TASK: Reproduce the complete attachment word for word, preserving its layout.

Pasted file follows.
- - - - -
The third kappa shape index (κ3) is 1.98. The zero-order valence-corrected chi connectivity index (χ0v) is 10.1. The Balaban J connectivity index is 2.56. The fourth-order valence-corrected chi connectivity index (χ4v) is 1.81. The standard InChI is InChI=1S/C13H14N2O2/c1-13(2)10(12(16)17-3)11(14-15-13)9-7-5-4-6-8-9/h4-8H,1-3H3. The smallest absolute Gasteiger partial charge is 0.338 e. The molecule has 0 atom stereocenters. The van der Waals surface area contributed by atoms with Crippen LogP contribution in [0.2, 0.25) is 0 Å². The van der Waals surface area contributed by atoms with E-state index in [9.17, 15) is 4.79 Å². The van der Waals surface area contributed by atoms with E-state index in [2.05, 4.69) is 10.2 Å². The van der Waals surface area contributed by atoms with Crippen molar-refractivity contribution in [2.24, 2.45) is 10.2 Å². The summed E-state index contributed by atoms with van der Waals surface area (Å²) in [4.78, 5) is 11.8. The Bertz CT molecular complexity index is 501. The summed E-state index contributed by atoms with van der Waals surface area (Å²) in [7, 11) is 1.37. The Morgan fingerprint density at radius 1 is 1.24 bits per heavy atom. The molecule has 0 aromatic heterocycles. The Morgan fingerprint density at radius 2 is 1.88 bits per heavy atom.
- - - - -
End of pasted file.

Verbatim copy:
The third kappa shape index (κ3) is 1.98. The zero-order valence-corrected chi connectivity index (χ0v) is 10.1. The Balaban J connectivity index is 2.56. The fourth-order valence-corrected chi connectivity index (χ4v) is 1.81. The standard InChI is InChI=1S/C13H14N2O2/c1-13(2)10(12(16)17-3)11(14-15-13)9-7-5-4-6-8-9/h4-8H,1-3H3. The smallest absolute Gasteiger partial charge is 0.338 e. The molecule has 0 atom stereocenters. The van der Waals surface area contributed by atoms with Crippen LogP contribution in [0.2, 0.25) is 0 Å². The van der Waals surface area contributed by atoms with E-state index in [9.17, 15) is 4.79 Å². The van der Waals surface area contributed by atoms with E-state index in [2.05, 4.69) is 10.2 Å². The van der Waals surface area contributed by atoms with Crippen molar-refractivity contribution in [2.24, 2.45) is 10.2 Å². The summed E-state index contributed by atoms with van der Waals surface area (Å²) in [4.78, 5) is 11.8. The Bertz CT molecular complexity index is 501. The summed E-state index contributed by atoms with van der Waals surface area (Å²) in [7, 11) is 1.37. The Morgan fingerprint density at radius 1 is 1.24 bits per heavy atom. The molecule has 0 aromatic heterocycles. The Morgan fingerprint density at radius 2 is 1.88 bits per heavy atom.